Music has been a driving force in my life from a very young age; I think I've always been captivated by framed, organised sound. After demonstrating an ear for music, I began studying piano classically at the age of six.
I received an electric guitar for my eleventh birthday and began teaching myself how to play, followed by the bass guitar and drums a few years later. I enjoyed this process very much, developing my own idiosyncratic styles of playing.
Pleased with the progress I had made as my own teacher, and wanting to connect with my family's Irish roots, I bought a mandolin in Cavan, Ireland, during the Fleadh Cheoil 2012 (the world's biggest traditional Irish music festival), started learning traditional Irish folk music, and got involved in local sessions.
More recently, I have begun to take up the five-string banjo and Celtic harp.
I studied music at GCSE and A Level at Exmouth Community College, during which I formed a folk-rock / indie band, Weekend Rescue, with friends from the college.
We wrote and recorded music, gigged at various local festivals, events and radio stations and supported chart-toppers Toploader.
In 2013 we entered a national music competition Music For Youth. We proceeded to win both the regional heat in Devon and national heat in Birmingham and were awarded with the opportunity to perform at a full-to-capacity audience at the Royal Albert Hall on the 11th November, 2013.
I studied BA Music at Plymouth University, and graduated with First Class Honours in 2016, with an additional award for Outstanding Contribution in Music. I also won the 2015 Dean's Award for Music, and was given an unforgettable trip to Prague with my fellow winners in their respective subjects within the faculty of Arts and Humanities.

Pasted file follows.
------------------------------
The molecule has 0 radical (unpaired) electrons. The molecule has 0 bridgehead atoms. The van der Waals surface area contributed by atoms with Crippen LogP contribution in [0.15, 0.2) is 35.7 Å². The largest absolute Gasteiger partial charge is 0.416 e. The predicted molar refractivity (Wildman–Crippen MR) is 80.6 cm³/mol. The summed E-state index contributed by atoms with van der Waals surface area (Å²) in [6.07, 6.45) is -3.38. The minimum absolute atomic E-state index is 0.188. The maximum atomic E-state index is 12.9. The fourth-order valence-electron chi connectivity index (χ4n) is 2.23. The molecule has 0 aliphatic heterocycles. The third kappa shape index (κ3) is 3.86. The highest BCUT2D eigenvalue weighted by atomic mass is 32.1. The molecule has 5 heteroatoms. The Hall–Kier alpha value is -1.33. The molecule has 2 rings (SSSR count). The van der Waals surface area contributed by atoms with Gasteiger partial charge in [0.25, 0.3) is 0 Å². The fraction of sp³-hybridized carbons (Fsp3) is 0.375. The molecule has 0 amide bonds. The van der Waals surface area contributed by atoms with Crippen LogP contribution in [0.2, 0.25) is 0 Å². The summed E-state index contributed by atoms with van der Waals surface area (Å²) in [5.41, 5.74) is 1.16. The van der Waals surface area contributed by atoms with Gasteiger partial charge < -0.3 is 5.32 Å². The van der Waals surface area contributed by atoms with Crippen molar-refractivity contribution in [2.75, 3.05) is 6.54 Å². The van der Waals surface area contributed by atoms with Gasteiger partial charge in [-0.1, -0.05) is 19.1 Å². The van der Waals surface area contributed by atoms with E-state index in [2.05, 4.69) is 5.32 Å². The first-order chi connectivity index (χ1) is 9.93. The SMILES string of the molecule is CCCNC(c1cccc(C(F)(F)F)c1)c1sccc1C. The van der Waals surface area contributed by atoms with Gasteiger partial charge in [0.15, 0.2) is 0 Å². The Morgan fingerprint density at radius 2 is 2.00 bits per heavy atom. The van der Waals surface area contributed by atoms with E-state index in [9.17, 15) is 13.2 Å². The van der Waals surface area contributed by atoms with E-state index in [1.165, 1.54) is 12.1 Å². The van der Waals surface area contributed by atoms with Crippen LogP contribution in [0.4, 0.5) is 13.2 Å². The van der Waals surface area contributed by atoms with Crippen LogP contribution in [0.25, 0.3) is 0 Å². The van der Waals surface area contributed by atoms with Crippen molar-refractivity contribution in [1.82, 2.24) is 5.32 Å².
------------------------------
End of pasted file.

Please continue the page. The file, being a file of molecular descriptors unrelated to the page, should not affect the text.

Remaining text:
During my time at Plymouth, I developed an interest in ethnomusicology, and in particular Indian Classical music. Captivated by the unique timbre of the sitar, I began having lessons with an associate lecturer, and progressed quickly enough that I gave my final two performances of my undergraduate degree on the sitar.
At university I also began writing music for a variety of ensembles. I take inspiration from the Romantic, and in particular, Impressionist movement; I love how something as seemingly abstract as music can be used to convey something, a mood, a picture, an emotion, that it almost becomes tangible. I try to achieve this in my own work, often depicting scenes inspired by the nature of my home county of Devon.
Please click here for more information about my pieces.
It was during my undergraduate degree that I became interested in music therapy. I had done work previously with adults with learning disabilities, but it was a more personal experience which confirmed my aspiration to train as a music therapist:
My great-grandmother, who was once very musical, was diagnosed with dementia. As her dementia progressed and her language and cognitive skills declined, it became increasingly harder to connect with her. After reading about the affects of music on dementia, I started using music as a way of facilitating connection. Through music, we were once again able to communicate and have meaningful interactions. I knew then that I wanted to do this for a living.
To get some more experience behind me, I started volunteering for local charities which provide arts for adults with learning disabilities. I am still currently employed by these charities.
I am now studying MA Music Therapy at the University of the West of England (UWE), Bristol, training under Leslie Bunt.
I am also currently setting up music workshops for teenagers on the autism spectrum and adults with mild to severe learning disabilities.